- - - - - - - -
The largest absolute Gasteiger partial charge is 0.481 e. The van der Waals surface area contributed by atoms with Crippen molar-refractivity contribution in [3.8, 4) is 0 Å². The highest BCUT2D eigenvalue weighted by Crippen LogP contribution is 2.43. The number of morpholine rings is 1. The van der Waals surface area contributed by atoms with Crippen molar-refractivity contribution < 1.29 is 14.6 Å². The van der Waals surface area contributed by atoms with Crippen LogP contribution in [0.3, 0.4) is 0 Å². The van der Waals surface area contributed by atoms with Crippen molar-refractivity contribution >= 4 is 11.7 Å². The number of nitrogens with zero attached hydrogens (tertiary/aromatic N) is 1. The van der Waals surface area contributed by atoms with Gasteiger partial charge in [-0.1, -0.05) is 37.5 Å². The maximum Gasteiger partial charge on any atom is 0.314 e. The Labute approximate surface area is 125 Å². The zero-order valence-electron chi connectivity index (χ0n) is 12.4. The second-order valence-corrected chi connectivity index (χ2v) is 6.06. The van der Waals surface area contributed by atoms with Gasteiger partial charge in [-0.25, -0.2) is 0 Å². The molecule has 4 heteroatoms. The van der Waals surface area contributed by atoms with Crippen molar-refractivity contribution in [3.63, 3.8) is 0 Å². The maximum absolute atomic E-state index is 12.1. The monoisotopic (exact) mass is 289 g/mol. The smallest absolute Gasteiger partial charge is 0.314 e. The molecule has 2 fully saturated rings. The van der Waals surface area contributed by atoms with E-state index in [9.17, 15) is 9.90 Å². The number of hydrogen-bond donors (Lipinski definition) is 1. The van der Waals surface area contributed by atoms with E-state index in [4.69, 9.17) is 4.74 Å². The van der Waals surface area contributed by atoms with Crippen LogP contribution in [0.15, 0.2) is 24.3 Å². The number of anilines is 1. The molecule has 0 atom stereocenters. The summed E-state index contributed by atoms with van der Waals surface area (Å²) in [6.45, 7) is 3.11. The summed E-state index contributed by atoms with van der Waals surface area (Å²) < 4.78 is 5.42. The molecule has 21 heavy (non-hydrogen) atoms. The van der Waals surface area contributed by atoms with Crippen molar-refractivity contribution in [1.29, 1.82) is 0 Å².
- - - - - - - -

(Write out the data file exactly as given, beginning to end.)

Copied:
The largest absolute Gasteiger partial charge is 0.481 e. The van der Waals surface area contributed by atoms with Crippen molar-refractivity contribution in [3.8, 4) is 0 Å². The highest BCUT2D eigenvalue weighted by Crippen LogP contribution is 2.43. The number of morpholine rings is 1. The van der Waals surface area contributed by atoms with Crippen molar-refractivity contribution < 1.29 is 14.6 Å². The van der Waals surface area contributed by atoms with Crippen LogP contribution in [0.3, 0.4) is 0 Å². The van der Waals surface area contributed by atoms with Crippen molar-refractivity contribution >= 4 is 11.7 Å². The number of nitrogens with zero attached hydrogens (tertiary/aromatic N) is 1. The van der Waals surface area contributed by atoms with Gasteiger partial charge in [-0.1, -0.05) is 37.5 Å². The maximum Gasteiger partial charge on any atom is 0.314 e. The Labute approximate surface area is 125 Å². The zero-order valence-electron chi connectivity index (χ0n) is 12.4. The second-order valence-corrected chi connectivity index (χ2v) is 6.06. The van der Waals surface area contributed by atoms with Gasteiger partial charge in [-0.25, -0.2) is 0 Å². The molecule has 4 heteroatoms. The van der Waals surface area contributed by atoms with Crippen molar-refractivity contribution in [3.63, 3.8) is 0 Å². The maximum absolute atomic E-state index is 12.1. The monoisotopic (exact) mass is 289 g/mol. The smallest absolute Gasteiger partial charge is 0.314 e. The molecule has 2 fully saturated rings. The van der Waals surface area contributed by atoms with E-state index in [9.17, 15) is 9.90 Å². The number of hydrogen-bond donors (Lipinski definition) is 1. The van der Waals surface area contributed by atoms with E-state index in [4.69, 9.17) is 4.74 Å². The van der Waals surface area contributed by atoms with Crippen LogP contribution in [0.15, 0.2) is 24.3 Å². The number of anilines is 1. The molecule has 0 atom stereocenters. The summed E-state index contributed by atoms with van der Waals surface area (Å²) in [6.45, 7) is 3.11. The summed E-state index contributed by atoms with van der Waals surface area (Å²) < 4.78 is 5.42. The molecule has 21 heavy (non-hydrogen) atoms. The van der Waals surface area contributed by atoms with Crippen molar-refractivity contribution in [1.29, 1.82) is 0 Å².